Political opposition and Democratization in Egypt

In Salon Ibn Rushd by CIHRS

What choices available to the party and non-party, legitimate and illegitimate, opposition forces as the political regime’s intentions to restore the pre-winter 2004 situations by an iron fist are stating to elaborate. The regime has already confiscated the right to demonstrate and arrested hundreds by dint of the emergency law so as to face the peaceful political opposition. On the other hand, a certain constitutional coup is in the pipeline at the cost of the chapter on the rights enshrined in the existing constitution, in preparation to promulgate a counterterrorism bill permanently identifying and constitutionalizing the definition of “Emergency”. In addition, a new wave of legislative suppression campaigns is being launched under the guise of political and constitutional reform.

Attempting these questions, Cairo Institute for Human Rights Studies (CIHRS) organized a seminar in the framework of Ibn Rushd Salon under the title “Back to Square One.. The Opposition’s Hard Choices”. The seminar was moderated by Bahey Eddin Hassan, CIHRS Director.

Mr. Hassan started by saying that the decision on banning demonstration was not confined to the very day of the disciplinary trial of the two judge deputies of the Cessation Court; rather there had already been a political decision to confiscate, or stymie, the right to demonstrate. Mr. Hassan pointed out that human rights demonstrations in front of Qasr el-Nil police station were banned days before; a senior state security officer, moreover, openly declared that from then on, demonstrations would not be permitted as they had been the previous year. Mr. Hassan argued that the Emergency Law was used more widely over the last weeks as hundreds were arrested. In addition to the methodological flagrant targeting of media workers and pressmen, as well as press cameras in particular which received deliberate smash. He pointed out that Egyptian security bodies all cold-bloodedly resort to all ways and means to prevent recording or documenting the violence they use, and impose restrictions on freedoms including using brutal torture techniques against political detainees.

Mr. Hassan added that the complementary part to this rather grim picture represents the widely held analysis that the activities Egypt have been witnessing for over a year and a half have not succeeded in motivating the public, contrary the opposition’s aspirations. Bahey ascribed this to the fact that systematic eradication of politics, taking place over the last 50 years, was not affected by the events that started a year and a half ago.

Adel Eid, a Kefaya Movement Member, started reviewing the development of the context surrounding demonstrations over the past period. Starting two years ago, demonstrations were tolerated by security men to a limited extent to give a false impression that demonstration is allowed and opposition does have a margin of freedom. He said that security used to allow small gatherings kept under control; if their numbers increase in a burdensome manner, it would rationalize them but not, according to a senior officer, with force.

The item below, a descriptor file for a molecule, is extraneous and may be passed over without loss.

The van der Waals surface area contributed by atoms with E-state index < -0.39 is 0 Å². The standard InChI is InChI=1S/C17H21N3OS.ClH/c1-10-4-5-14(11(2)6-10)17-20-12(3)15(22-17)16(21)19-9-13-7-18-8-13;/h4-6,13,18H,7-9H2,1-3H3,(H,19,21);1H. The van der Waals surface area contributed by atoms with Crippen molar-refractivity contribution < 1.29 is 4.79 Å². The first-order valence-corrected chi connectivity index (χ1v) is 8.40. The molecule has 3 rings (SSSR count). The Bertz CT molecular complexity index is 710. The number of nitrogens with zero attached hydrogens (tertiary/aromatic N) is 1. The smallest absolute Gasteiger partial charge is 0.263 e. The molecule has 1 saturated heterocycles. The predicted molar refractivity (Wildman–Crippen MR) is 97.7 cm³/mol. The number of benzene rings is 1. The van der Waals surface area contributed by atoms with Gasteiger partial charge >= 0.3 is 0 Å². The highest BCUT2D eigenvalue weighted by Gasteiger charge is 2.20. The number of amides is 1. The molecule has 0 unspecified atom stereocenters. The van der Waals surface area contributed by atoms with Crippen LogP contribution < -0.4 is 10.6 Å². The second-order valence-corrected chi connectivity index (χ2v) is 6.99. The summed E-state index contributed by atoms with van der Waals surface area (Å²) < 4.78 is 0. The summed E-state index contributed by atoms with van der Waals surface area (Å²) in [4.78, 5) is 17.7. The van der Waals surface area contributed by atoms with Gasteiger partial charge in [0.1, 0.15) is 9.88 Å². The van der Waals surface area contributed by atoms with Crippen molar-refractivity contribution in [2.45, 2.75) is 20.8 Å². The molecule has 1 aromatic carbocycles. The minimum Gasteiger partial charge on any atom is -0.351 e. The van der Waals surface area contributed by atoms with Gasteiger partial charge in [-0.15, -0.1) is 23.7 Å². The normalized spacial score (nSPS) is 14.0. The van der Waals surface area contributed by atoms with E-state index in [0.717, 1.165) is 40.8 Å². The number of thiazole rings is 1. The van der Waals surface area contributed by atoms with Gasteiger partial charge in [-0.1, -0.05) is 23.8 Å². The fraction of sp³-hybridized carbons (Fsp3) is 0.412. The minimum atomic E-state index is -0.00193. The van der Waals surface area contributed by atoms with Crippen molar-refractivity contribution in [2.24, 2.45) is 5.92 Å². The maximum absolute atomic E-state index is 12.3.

Mr. Eid added that such demonstrations managed to attract many citizens, the matter which added to security apprehension, and made security forces impose a security band around such demonstrations in their marches down the streets.

The real turning point that appeared afterwards constituted in the judges crisis, Mr. Eid added. The volume of demonstrations did not increase, rather two major factors started to come to surface: a certain dialogue about solidarity between forces aspiring for change and the judges who call for reform: a solidarity that any form of which was approved of by the regime, as manifested in the highly exaggerated dense security mounted around supporters of the judges; while the second factor was related to the brutal acts of violence used in breaking up such forms of protest, as happened with the Kefaya activists’ sit-in in front of the Judges Club in a manner that outperformed the Israeli barbarism against the Palestinian people.

Mr. Eid affirmed that Kefaya Movement will resort to all powerful parties that can pressure the present regime, stressing that the regime carries out all instructions if issued by foreign parties, and turn them down if made domestically or by the citizens.

Real Reform
Dr. Abdul-Hamid El-Ghazaly, Professor of Economics, Faculty of Economics and Political Science, Cairo University, and the Advisor of the General Guide of the Muslim Brotherhood argued that Egypt is, undoubtedly undergoing a real crisis stemming mainly from a regime that does not want to cope with modernity. Mr. El-Ghazaly then reviewed photos of the conditions we are undergoing, central to which was the tragedy of beating a senior judge with shoes; the question, then, was: what might the ordinary citizens face! when hundreds of young people were imprisoned and abused irrespective of their professions. Mr. El-Ghazaly said that the system we have is not even a single party system, rather a system of a single person possessing all powers controlling everything, whether in the economic, social, or cultural realms.